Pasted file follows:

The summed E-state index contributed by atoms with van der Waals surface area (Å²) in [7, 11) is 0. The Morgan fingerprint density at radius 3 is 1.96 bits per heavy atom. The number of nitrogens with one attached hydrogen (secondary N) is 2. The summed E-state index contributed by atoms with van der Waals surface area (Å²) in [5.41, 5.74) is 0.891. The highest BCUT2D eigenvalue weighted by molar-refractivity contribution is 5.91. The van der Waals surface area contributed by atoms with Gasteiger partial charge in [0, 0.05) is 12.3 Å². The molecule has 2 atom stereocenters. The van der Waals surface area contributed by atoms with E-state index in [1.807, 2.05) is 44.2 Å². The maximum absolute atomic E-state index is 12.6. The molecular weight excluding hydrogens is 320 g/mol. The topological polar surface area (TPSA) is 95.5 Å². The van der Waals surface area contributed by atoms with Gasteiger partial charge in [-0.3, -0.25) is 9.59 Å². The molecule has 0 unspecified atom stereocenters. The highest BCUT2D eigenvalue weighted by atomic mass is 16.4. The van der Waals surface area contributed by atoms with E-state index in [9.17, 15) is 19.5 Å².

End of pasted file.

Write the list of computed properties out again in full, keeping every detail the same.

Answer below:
The summed E-state index contributed by atoms with van der Waals surface area (Å²) in [7, 11) is 0. The Morgan fingerprint density at radius 3 is 1.96 bits per heavy atom. The number of nitrogens with one attached hydrogen (secondary N) is 2. The summed E-state index contributed by atoms with van der Waals surface area (Å²) in [5.41, 5.74) is 0.891. The highest BCUT2D eigenvalue weighted by molar-refractivity contribution is 5.91. The van der Waals surface area contributed by atoms with Gasteiger partial charge in [0, 0.05) is 12.3 Å². The molecule has 2 atom stereocenters. The van der Waals surface area contributed by atoms with E-state index in [1.807, 2.05) is 44.2 Å². The maximum absolute atomic E-state index is 12.6. The molecular weight excluding hydrogens is 320 g/mol. The topological polar surface area (TPSA) is 95.5 Å². The van der Waals surface area contributed by atoms with Gasteiger partial charge in [-0.3, -0.25) is 9.59 Å². The molecule has 0 unspecified atom stereocenters. The highest BCUT2D eigenvalue weighted by atomic mass is 16.4. The van der Waals surface area contributed by atoms with E-state index in [9.17, 15) is 19.5 Å².